Mental health is just as important as physical health. However, the Black community at large doesn’t see it that way, and there are numerous factors contributing to this.
Suicide among Black youth has been increasing at an alarming rate with Black male adolescent rates going up by 60% and early adolescent Black youth being twice as likely to die as their white peers by suicide.
This calls into question what is being done to prioritize mental health among Black youth to keep these rates from skyrocketing more. More importantly, how to prioritize mental health in the community as a whole.
What does mental health mean in today’s world and why is it important?
Mental health means a variety of things to different people. Today, for the up-and-coming generation of adults, it’s more about self-awareness and finding healthy outlets to cope.
“Mental health means taking care of and knowing yourself,” Tyree Bayan said in a phone interview. Bayan is a rising junior at the University of Missouri-Columbia studying Business.
Bayan also talked about how he had to develop his own feelings about mental health in order to shift conversations surrounding it.
“No matter what, you know, the other people in our community would typically say […] that things like therapy or even just making sure that you are taking care of yourself mentally is very very important,” Bayan said, “and if you don’t, then it’s a very big consequence that comes with it.”
Chris Bunting, a rising sophomore who also attends the University of Missouri-Columbia, describes it as us realizing that we are human beings, and each person has a mental “battery.” Bunting said in another phone interview, “At the end of the day, it’s gonna have to be recharged.”
While listing some outlets to cope with mental health, both Bayan and Bunting said journaling and meditating along with positive affirmations, drinking tea and water, taking time to clear their physical spaces, and reaching out for help.
Both of these perspectives put together help someone understand their limits, expectations, and what they are able to handle.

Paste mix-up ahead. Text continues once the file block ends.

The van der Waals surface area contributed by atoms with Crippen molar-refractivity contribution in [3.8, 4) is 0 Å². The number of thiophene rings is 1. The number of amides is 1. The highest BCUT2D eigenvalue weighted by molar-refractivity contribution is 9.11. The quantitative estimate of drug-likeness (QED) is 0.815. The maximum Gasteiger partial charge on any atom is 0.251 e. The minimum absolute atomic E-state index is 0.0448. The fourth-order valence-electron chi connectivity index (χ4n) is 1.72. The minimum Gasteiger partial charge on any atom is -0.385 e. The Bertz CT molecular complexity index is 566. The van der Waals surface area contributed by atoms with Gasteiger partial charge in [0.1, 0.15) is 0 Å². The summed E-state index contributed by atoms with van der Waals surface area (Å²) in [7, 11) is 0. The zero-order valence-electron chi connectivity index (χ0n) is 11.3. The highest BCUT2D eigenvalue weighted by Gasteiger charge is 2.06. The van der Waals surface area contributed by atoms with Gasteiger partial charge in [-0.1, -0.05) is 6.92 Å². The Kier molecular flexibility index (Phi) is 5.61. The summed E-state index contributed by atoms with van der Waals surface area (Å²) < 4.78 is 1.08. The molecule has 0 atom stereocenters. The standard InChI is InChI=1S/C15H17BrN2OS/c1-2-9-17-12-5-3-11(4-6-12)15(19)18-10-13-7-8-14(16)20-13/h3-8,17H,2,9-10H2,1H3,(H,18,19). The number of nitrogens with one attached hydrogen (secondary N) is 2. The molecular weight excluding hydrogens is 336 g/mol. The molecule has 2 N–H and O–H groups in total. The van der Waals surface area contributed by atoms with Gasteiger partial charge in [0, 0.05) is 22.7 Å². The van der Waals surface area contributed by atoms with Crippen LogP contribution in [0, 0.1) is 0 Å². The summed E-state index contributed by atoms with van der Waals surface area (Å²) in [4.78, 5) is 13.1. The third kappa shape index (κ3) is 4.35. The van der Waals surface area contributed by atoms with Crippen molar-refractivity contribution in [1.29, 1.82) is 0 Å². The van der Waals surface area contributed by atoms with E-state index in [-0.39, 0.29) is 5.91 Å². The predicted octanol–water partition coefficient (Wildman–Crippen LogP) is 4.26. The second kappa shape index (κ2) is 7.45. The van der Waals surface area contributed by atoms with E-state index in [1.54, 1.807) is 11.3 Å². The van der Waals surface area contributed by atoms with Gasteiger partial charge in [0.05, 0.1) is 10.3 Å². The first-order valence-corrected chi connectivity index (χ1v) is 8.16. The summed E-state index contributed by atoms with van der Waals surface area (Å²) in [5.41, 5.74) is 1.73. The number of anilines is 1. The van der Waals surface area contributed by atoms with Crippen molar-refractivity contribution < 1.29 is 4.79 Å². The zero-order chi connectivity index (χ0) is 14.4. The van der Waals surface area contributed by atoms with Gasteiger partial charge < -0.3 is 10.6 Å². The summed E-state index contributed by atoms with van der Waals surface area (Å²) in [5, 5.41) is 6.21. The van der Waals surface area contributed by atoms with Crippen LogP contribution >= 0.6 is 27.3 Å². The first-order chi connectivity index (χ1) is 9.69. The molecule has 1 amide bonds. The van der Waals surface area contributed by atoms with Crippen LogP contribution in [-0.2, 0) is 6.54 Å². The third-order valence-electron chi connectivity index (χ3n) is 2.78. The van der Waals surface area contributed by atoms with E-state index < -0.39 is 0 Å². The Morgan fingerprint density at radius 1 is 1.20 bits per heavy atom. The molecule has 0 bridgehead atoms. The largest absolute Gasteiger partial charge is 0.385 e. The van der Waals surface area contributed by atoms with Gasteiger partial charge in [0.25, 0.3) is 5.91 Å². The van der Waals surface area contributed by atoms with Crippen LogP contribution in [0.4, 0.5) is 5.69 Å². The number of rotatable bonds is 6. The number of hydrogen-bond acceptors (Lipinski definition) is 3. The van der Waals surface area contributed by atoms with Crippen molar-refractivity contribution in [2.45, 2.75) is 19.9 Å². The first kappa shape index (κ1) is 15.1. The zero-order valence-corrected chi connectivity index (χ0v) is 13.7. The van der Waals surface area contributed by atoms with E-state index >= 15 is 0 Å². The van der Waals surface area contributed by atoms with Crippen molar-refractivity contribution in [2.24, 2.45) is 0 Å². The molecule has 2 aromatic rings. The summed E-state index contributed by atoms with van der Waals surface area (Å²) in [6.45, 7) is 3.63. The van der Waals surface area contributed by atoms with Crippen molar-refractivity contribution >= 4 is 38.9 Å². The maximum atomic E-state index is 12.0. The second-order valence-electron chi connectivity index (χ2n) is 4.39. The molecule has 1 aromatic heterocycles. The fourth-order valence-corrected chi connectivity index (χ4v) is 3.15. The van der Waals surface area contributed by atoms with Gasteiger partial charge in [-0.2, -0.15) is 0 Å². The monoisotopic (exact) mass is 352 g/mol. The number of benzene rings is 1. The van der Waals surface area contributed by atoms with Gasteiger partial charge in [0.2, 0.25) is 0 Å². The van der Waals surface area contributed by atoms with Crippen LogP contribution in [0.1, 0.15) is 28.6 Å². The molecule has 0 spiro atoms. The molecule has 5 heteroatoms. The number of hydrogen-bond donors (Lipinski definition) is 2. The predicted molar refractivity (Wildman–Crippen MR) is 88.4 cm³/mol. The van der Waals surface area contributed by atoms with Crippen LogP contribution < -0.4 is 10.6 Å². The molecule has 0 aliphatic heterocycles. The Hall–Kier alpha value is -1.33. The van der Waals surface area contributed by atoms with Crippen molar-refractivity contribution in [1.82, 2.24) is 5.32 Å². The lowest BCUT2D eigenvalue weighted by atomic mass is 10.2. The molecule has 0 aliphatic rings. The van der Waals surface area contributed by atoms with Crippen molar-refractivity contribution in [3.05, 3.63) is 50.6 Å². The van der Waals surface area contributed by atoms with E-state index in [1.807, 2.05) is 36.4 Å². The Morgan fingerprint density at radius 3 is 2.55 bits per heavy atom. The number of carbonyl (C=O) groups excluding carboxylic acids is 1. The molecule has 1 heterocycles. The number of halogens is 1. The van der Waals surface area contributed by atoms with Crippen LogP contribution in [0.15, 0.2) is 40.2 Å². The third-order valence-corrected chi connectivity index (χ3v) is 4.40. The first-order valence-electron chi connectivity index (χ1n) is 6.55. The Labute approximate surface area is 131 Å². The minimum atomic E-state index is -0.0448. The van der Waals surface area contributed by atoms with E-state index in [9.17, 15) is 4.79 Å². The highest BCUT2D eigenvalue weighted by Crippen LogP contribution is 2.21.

Mental health is also mutable and can be changed over time. Maintaining good mental health can help substantially with physical. Mental illness increases the risk of physical health being in jeopardy. It’s important to make both of them a priority, but it can be difficult for a number of reasons that may be out of one’s control.
Why seeking treatment can be a challenge
For the Black community, there are a number of social, economical, and historical problems with getting treatment for the physical let alone the mental.
While taking care of one’s mental health is just as crucial as taking care of physical health, many Black Americans may not have the necessary resources to receive proper care.
Historically, on the medical side, health care professionals have not done the best job of giving out diagnoses or caring about Black Americans’ overall well-being. Black Americans have some doubts about medical professionals because of this.
With physical health, Black people have been essentially guinea pigs to revolutionalize the health care industry but have not been reaping the benefits as much.
A prime example is the USPHS Syphilis Study at Tuskegee, commonly referred to as Tuskegee in the Black community. The study consisted of 600 male participants all of whom were Black. After penicillin was introduced and used to treat the disease, the participants were not offered it, and many of them died. The families of the deceased were eventually compensated and those that were still alive received proper treatment only after a lawsuit was filed. The experiment was called out for being “ethically unjustified.”
Then, the “Father of Gynecology” J. Marion Sims used enslaved Black women as his test subjects and did not give them anesthesia because he did not believe Black people could feel pain. Anesthesia was also a relatively new thing in the medical field at the time, but he decided to use it on a white woman after he “succeeded” in his previous experiments.
Two of his test subjects, 19 and 17 years old respectively, experienced intense pain and suffering during his procedures and afterward during their recovery. Other doctors watched them scream and yell out in pain during their procedures as well.
While attending medical school, Black obstetrician-gynecologist Nelson Adams told NPR in an article from May of last year that they were teaching students that if a Black woman complained of pelvic pain, it is assumed that it was an STD and treated it as such. It was never assumed for white women. The ideology is no longer taught, but there are still biases among doctors.